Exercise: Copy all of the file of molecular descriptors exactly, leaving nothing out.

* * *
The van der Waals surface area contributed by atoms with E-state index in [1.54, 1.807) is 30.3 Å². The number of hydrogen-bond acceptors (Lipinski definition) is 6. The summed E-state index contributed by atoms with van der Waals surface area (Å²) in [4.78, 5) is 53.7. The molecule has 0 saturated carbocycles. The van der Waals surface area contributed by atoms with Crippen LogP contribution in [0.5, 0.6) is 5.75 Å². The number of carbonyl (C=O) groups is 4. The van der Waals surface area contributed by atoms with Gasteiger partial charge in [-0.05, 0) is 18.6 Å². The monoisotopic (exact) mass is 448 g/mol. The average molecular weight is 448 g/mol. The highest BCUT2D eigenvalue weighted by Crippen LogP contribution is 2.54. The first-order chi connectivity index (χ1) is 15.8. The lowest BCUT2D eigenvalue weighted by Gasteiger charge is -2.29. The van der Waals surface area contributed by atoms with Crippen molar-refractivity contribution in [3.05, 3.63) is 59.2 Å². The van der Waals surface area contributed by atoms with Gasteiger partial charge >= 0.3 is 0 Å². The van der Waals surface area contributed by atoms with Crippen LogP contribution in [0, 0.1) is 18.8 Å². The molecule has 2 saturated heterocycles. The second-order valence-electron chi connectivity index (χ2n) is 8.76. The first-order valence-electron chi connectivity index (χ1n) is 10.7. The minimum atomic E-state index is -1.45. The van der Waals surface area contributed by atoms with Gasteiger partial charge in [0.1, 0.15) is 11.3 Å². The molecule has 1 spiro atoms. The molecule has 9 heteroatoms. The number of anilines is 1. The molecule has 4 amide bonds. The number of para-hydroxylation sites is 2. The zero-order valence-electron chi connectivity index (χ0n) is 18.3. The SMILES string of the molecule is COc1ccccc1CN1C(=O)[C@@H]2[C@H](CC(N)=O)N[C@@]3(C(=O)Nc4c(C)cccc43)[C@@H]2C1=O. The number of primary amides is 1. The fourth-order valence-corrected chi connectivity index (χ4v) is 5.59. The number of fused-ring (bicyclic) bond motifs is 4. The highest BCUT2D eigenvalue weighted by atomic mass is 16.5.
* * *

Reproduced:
The van der Waals surface area contributed by atoms with E-state index in [1.54, 1.807) is 30.3 Å². The number of hydrogen-bond acceptors (Lipinski definition) is 6. The summed E-state index contributed by atoms with van der Waals surface area (Å²) in [4.78, 5) is 53.7. The molecule has 0 saturated carbocycles. The van der Waals surface area contributed by atoms with Crippen LogP contribution in [0.5, 0.6) is 5.75 Å². The number of carbonyl (C=O) groups is 4. The van der Waals surface area contributed by atoms with Gasteiger partial charge in [-0.05, 0) is 18.6 Å². The monoisotopic (exact) mass is 448 g/mol. The average molecular weight is 448 g/mol. The highest BCUT2D eigenvalue weighted by Crippen LogP contribution is 2.54. The first-order chi connectivity index (χ1) is 15.8. The lowest BCUT2D eigenvalue weighted by Gasteiger charge is -2.29. The van der Waals surface area contributed by atoms with Crippen molar-refractivity contribution in [3.05, 3.63) is 59.2 Å². The van der Waals surface area contributed by atoms with Gasteiger partial charge >= 0.3 is 0 Å². The van der Waals surface area contributed by atoms with Crippen LogP contribution in [0, 0.1) is 18.8 Å². The molecule has 2 saturated heterocycles. The second-order valence-electron chi connectivity index (χ2n) is 8.76. The first-order valence-electron chi connectivity index (χ1n) is 10.7. The minimum atomic E-state index is -1.45. The van der Waals surface area contributed by atoms with Gasteiger partial charge in [0.1, 0.15) is 11.3 Å². The molecule has 1 spiro atoms. The molecule has 9 heteroatoms. The number of anilines is 1. The molecule has 4 amide bonds. The number of para-hydroxylation sites is 2. The zero-order valence-electron chi connectivity index (χ0n) is 18.3. The SMILES string of the molecule is COc1ccccc1CN1C(=O)[C@@H]2[C@H](CC(N)=O)N[C@@]3(C(=O)Nc4c(C)cccc43)[C@@H]2C1=O. The number of primary amides is 1. The fourth-order valence-corrected chi connectivity index (χ4v) is 5.59. The number of fused-ring (bicyclic) bond motifs is 4. The highest BCUT2D eigenvalue weighted by atomic mass is 16.5.